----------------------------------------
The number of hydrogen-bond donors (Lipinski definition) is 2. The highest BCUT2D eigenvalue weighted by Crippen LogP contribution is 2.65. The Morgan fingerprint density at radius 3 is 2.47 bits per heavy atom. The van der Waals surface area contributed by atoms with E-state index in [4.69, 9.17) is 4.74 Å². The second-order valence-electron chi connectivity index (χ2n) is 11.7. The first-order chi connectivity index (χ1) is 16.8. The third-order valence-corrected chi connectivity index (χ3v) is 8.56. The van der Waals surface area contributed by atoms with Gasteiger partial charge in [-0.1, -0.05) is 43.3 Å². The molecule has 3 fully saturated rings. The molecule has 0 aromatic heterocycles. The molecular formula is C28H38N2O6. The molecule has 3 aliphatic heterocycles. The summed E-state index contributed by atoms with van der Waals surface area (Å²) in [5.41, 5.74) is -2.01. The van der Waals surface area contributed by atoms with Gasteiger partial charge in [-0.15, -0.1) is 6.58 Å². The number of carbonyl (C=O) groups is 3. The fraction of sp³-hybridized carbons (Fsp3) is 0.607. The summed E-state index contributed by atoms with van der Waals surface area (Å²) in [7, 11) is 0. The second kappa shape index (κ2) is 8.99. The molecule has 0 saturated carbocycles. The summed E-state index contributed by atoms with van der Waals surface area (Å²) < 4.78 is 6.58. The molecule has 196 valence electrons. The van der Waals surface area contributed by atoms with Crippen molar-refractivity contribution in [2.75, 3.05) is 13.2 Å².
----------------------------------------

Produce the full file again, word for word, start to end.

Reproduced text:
The number of hydrogen-bond donors (Lipinski definition) is 2. The highest BCUT2D eigenvalue weighted by Crippen LogP contribution is 2.65. The Morgan fingerprint density at radius 3 is 2.47 bits per heavy atom. The van der Waals surface area contributed by atoms with E-state index in [4.69, 9.17) is 4.74 Å². The second-order valence-electron chi connectivity index (χ2n) is 11.7. The first-order chi connectivity index (χ1) is 16.8. The third-order valence-corrected chi connectivity index (χ3v) is 8.56. The van der Waals surface area contributed by atoms with Gasteiger partial charge in [-0.1, -0.05) is 43.3 Å². The molecule has 3 fully saturated rings. The molecule has 0 aromatic heterocycles. The molecular formula is C28H38N2O6. The molecule has 3 aliphatic heterocycles. The summed E-state index contributed by atoms with van der Waals surface area (Å²) in [5.41, 5.74) is -2.01. The van der Waals surface area contributed by atoms with Gasteiger partial charge in [-0.15, -0.1) is 6.58 Å². The number of carbonyl (C=O) groups is 3. The fraction of sp³-hybridized carbons (Fsp3) is 0.607. The summed E-state index contributed by atoms with van der Waals surface area (Å²) in [7, 11) is 0. The second kappa shape index (κ2) is 8.99. The molecule has 0 saturated carbocycles. The summed E-state index contributed by atoms with van der Waals surface area (Å²) < 4.78 is 6.58. The molecule has 196 valence electrons. The van der Waals surface area contributed by atoms with Crippen molar-refractivity contribution in [2.75, 3.05) is 13.2 Å².